SL Green Realty Corp. reached an agreement with New York City Councilman Dan Garodnick and other officials that the company expects will allow it to build a skyscraper near Grand Central Terminal in midtown Manhattan.
Garodnick said he supports the real estate investment trust’s proposal for 1 Vanderbilt, a 1.6 million-square-foot (149,000-square-meter) tower on Vanderbilt Avenue, and zoning changes to the area that would be needed. As part of the project, SL Green plans to invest $220 million for transit upgrades near Grand Central. With approval of the full City Council, the tower could be completed by 2020, SL Green Chief Executive Officer Marc Holliday said.
“We have struck a much better deal for the public, and we will start seeing real benefits to Grand Central in the near term, even before a single new building is occupied,” Garodnick said at a news conference Tuesday.
The councilman, whose district includes the 1 Vanderbilt site just west of the transit hub, said the agreement sets the stage for a wider rezoning of east Midtown that would permit taller towers in the area. Michael Bloomberg, in his final year as mayor in 2013, pushed for a rezoning, only to have the plan rejected by key council members. Garodnick and Manhattan Borough President Gail Brewer are working together on a new proposal that they intend to present in a few months.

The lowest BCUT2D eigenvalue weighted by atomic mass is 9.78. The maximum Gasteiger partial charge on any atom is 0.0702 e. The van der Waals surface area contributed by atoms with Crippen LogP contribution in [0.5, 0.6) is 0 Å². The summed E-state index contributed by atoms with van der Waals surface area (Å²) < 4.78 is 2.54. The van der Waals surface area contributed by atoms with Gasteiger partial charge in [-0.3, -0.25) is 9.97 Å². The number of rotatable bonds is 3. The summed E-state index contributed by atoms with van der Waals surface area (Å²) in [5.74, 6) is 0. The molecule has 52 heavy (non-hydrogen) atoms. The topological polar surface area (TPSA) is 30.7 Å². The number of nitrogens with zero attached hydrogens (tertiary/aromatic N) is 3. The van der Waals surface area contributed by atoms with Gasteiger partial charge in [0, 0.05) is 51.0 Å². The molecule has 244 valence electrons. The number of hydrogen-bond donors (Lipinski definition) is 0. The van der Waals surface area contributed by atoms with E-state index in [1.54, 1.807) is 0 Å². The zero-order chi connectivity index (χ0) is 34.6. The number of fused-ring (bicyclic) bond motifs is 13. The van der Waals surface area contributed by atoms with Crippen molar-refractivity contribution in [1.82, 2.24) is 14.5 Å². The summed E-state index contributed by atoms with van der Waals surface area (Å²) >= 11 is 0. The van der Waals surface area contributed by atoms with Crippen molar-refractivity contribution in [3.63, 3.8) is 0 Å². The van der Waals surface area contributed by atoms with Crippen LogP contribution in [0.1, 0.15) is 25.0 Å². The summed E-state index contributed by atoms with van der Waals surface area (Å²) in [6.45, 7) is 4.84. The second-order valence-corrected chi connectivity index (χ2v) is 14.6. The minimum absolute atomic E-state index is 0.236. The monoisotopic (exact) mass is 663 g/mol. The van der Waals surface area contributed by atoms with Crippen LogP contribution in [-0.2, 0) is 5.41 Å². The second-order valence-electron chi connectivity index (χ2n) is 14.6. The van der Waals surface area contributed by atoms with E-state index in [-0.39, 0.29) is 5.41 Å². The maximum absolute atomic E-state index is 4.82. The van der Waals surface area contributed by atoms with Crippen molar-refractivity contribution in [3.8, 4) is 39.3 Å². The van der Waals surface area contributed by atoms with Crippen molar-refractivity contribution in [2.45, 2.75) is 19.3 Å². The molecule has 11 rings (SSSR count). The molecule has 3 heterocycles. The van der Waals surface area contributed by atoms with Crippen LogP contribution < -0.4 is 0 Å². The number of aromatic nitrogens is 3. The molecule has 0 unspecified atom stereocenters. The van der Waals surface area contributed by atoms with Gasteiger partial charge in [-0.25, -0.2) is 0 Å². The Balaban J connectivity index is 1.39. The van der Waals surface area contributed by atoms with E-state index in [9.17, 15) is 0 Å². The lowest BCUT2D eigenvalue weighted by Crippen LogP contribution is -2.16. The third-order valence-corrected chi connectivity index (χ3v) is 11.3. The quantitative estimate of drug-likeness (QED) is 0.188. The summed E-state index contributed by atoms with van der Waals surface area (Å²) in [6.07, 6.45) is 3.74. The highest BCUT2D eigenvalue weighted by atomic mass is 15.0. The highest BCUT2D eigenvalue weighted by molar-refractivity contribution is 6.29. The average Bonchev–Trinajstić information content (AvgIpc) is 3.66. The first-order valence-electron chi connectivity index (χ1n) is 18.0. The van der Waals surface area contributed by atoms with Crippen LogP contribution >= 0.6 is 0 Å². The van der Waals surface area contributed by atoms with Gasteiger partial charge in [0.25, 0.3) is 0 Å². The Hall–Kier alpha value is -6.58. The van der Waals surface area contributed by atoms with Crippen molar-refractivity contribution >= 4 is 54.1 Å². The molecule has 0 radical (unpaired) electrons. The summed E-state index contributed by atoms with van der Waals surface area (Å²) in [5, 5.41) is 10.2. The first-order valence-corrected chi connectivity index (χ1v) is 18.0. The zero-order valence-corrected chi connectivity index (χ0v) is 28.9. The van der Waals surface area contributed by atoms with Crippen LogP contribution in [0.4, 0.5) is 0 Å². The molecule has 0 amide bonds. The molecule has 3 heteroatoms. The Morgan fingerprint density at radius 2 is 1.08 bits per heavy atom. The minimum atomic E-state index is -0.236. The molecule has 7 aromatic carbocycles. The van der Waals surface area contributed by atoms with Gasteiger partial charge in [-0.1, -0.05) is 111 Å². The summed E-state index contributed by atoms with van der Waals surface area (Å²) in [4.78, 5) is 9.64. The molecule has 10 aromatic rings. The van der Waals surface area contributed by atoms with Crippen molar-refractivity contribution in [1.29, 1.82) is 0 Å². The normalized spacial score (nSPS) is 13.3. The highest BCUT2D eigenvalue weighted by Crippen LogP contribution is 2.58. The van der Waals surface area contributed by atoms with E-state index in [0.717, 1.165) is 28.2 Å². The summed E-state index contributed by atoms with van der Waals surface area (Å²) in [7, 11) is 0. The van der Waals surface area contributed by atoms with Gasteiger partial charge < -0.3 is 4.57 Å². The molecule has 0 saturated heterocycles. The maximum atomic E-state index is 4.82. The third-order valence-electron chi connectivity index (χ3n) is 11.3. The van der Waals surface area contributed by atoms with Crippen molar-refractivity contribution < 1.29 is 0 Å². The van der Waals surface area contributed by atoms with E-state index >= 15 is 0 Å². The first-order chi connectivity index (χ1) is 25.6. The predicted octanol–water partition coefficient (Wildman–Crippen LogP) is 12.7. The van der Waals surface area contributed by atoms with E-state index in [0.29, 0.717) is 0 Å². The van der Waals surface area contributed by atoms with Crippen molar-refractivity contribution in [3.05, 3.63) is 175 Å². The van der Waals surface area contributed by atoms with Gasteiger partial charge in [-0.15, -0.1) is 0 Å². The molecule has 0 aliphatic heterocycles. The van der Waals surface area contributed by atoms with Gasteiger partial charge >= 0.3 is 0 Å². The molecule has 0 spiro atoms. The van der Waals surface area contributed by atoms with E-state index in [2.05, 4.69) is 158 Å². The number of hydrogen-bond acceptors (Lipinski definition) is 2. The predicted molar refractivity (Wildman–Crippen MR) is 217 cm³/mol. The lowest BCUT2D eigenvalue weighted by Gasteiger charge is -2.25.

Bloomberg is founder and majority owner of Bloomberg News parent Bloomberg LP.
The City Council is set to vote Tuesday on zoning changes to a five-block stretch of Vanderbilt Avenue, the side street just west of the terminal. Under the plan, special permits would allow construction of towers that are larger and taller than allowed under present rules. Developers would be required to pay upfront for improvements to pedestrian circulation, to accommodate the higher density the new buildings would bring.
Transit upgrades that SL Green’s paying for will “ease overcrowding and allow trains to move more quickly,” Garodnick said in front of City Hall, where he was joined by Holliday, SL Green Chairman Stephen L. Green, building trade union leaders and New York transit advocates Gene Russianoff and John Raskin.
Another subway train “will be able to go through the station every hour at the rush,” he said. The 4, 5 and 6 subways on the Lexington Avenue line serve Grand Central, and are known to be especially crowded and subject to delays.
SL Green, New York’s biggest owner of office buildings, also will build two transit halls that would enable a freer flow of commuters in the area, including one on 42nd Street that would require the company to forgo valuable retail space.
The company “received nothing in return other than the ability to have the project go forward” at greater density, Holliday said.
After the council approves the Vanderbilt zoning changes, the proposal will go back to the city planning commission, which is expected to approve it this month, Garodnick said. Then, the council will vote on final approval for the Vanderbilt rezoning and SL Green’s special permit, he said.